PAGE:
The Ancient Life History of the Earth eBook

Henry Alleyne Nicholson
This eBook from the Gutenberg Project consists of approximately 391 pages of information about The Ancient Life History of the Earth.

Strata of Upper Eocene age occur in North America at Vicksburg, Mississippi, and are known as the Vicksburg series.  They consist of lignites, clays, marls, and limestones.  Freshwater deposits of Eocene age are also largely developed in parts of the Rocky Mountain region.  The most remarkable fossils of these beds are Mammals, of which a large number of species have been already determined.

LIFE OF THE EOCENE PERIOD.

The fossils of the Eocene deposits are so numerous that nothing more can be attempted here than to give a brief and general sketch of the life of the period, special attention being directed to some of the more prominent and interesting types, amongst which—­as throughout the Tertiary series—­the Mammals hold the first place.  It is not uncommon, indeed, to speak of the Tertiary period as a whole under the name of the “Age of Mammals,” a title at least as well deserved as that of “Age of Reptiles” applied to the Mesozoic, or “Age of Molluscs” applied to the Palaeozoic epoch.

As regards the plants of the Eocene, the chief point to be noticed is, that the conditions which had already set in with the commencement of the Upper Cretaceous, are here continued, and still further enforced.  The Cycads of the Secondary period, if they have not totally disappeared, are exceedingly rare; and the Conifers, losing the predominance which they enjoyed in the Mesozoic, are now relegated to a subordinate though well-defined place in the terrestrial vegetation.  The great majority of the Eocene plants are referable to the groups of the Angiospermous Exogens and the Monocotyledons; and the vegetation of the period, upon the whole, approximates closely to that now existing upon the earth.  The plants of the European Eocene are, however, in the main most closely allied to forms which are now characteristic of tropical or sub-tropical regions.  Thus, in the London Clay are found numerous fruits of Palms (Napdites, fig. 213), along with various other plants, most of which indicate a warm climate as prevailing in the south of England at the commencement of the Eocene period.  In the Eocene strata of North America occur numerous plants belonging to existing types—­such as Palms, Conifers, the Magnolia, Cinnamon, Fig.  Dog-wood, Maple, Hickory, Poplar, Plane, &c.  Taken as a whole, the Eocene flora of North America is nearly related to that of the Miocene strata of Europe, as well as to that now existing in the American area.  We conclude, therefore, that “the forests of the American Eocene resembled those of the European Miocene, and even of modern America” (Dana).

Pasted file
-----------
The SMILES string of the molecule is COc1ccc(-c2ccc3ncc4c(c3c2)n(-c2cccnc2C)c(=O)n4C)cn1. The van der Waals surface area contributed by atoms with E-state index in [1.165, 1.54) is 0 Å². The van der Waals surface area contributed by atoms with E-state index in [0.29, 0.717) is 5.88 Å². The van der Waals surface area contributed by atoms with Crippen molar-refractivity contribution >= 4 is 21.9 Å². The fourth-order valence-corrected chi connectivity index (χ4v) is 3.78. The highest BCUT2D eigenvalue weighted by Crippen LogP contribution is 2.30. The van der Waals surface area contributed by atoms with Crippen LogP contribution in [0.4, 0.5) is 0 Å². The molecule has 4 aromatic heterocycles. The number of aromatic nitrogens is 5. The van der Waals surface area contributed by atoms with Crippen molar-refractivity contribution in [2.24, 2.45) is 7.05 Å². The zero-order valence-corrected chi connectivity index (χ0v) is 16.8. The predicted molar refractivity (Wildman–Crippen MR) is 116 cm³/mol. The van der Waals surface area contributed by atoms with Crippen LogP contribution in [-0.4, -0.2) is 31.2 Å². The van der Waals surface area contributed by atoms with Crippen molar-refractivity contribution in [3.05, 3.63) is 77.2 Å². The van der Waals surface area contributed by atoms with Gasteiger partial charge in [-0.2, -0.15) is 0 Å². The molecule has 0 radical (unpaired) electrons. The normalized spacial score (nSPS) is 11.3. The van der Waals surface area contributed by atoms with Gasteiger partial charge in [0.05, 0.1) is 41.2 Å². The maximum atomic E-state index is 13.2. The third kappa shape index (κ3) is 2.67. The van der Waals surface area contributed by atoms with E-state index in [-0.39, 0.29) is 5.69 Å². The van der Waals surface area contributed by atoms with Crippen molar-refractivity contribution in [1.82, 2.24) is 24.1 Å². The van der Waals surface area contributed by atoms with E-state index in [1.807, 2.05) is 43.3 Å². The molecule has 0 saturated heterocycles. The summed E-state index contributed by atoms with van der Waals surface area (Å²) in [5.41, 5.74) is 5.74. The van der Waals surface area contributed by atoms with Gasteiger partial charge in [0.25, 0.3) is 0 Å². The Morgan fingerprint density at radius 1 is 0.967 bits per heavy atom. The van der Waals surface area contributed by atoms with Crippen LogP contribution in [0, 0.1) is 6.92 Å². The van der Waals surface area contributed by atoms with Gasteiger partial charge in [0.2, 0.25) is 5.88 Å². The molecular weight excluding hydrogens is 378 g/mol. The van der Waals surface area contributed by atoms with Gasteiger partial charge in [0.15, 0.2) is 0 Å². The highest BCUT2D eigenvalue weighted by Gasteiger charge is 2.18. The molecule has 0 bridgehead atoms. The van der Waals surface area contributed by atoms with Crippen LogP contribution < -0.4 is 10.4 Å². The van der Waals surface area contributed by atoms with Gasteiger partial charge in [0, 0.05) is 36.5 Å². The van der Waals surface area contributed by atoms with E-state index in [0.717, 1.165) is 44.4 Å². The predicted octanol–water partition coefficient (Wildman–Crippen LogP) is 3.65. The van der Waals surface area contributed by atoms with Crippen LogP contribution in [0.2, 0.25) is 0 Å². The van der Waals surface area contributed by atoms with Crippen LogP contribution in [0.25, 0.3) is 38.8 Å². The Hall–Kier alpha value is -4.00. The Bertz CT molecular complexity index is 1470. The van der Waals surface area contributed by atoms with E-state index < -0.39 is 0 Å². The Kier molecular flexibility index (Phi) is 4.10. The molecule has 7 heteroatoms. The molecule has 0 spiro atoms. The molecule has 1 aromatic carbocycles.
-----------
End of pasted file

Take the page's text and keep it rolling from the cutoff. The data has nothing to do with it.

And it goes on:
[Illustration:  Fig. 213.—­Napadites ellipticus, the fruit of a fossil Palm.  London Clay, Isle of Sheppey.]

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The Ancient Life History of the Earth from Project Gutenberg. Public domain.
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